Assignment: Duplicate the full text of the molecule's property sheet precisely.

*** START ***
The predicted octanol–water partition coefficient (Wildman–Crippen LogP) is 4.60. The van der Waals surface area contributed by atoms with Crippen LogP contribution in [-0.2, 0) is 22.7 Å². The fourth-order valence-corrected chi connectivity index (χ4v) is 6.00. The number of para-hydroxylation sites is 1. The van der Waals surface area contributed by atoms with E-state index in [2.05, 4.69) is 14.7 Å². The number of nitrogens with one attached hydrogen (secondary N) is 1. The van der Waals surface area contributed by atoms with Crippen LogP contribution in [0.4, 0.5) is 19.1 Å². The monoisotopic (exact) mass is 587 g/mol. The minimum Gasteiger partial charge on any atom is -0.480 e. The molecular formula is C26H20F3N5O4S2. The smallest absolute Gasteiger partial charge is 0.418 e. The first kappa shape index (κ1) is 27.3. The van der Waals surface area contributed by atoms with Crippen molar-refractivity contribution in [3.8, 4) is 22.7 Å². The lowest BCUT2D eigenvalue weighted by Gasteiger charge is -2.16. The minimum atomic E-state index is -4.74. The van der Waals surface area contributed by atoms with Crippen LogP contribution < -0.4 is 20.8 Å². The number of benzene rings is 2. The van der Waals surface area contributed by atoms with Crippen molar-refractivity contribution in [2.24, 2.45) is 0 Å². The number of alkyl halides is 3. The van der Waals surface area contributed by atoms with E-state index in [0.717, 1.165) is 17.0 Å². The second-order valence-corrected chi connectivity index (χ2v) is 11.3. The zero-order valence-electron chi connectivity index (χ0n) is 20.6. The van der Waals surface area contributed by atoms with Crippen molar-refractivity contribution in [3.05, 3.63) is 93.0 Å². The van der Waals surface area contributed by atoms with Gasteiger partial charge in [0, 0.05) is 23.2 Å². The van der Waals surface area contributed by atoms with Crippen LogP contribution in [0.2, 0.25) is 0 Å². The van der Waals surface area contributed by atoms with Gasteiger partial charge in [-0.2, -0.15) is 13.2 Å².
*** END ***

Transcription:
The predicted octanol–water partition coefficient (Wildman–Crippen LogP) is 4.60. The van der Waals surface area contributed by atoms with Crippen LogP contribution in [-0.2, 0) is 22.7 Å². The fourth-order valence-corrected chi connectivity index (χ4v) is 6.00. The number of para-hydroxylation sites is 1. The van der Waals surface area contributed by atoms with E-state index in [2.05, 4.69) is 14.7 Å². The number of nitrogens with one attached hydrogen (secondary N) is 1. The van der Waals surface area contributed by atoms with Crippen LogP contribution in [0.4, 0.5) is 19.1 Å². The monoisotopic (exact) mass is 587 g/mol. The minimum Gasteiger partial charge on any atom is -0.480 e. The molecular formula is C26H20F3N5O4S2. The smallest absolute Gasteiger partial charge is 0.418 e. The first kappa shape index (κ1) is 27.3. The van der Waals surface area contributed by atoms with Crippen molar-refractivity contribution in [3.8, 4) is 22.7 Å². The lowest BCUT2D eigenvalue weighted by Gasteiger charge is -2.16. The minimum atomic E-state index is -4.74. The van der Waals surface area contributed by atoms with Crippen LogP contribution < -0.4 is 20.8 Å². The number of benzene rings is 2. The van der Waals surface area contributed by atoms with Crippen molar-refractivity contribution in [2.24, 2.45) is 0 Å². The number of alkyl halides is 3. The van der Waals surface area contributed by atoms with E-state index in [0.717, 1.165) is 17.0 Å². The second-order valence-corrected chi connectivity index (χ2v) is 11.3. The zero-order valence-electron chi connectivity index (χ0n) is 20.6. The van der Waals surface area contributed by atoms with Crippen molar-refractivity contribution in [3.05, 3.63) is 93.0 Å². The van der Waals surface area contributed by atoms with Gasteiger partial charge in [0, 0.05) is 23.2 Å². The van der Waals surface area contributed by atoms with Crippen LogP contribution in [0.2, 0.25) is 0 Å². The van der Waals surface area contributed by atoms with Gasteiger partial charge in [-0.2, -0.15) is 13.2 Å².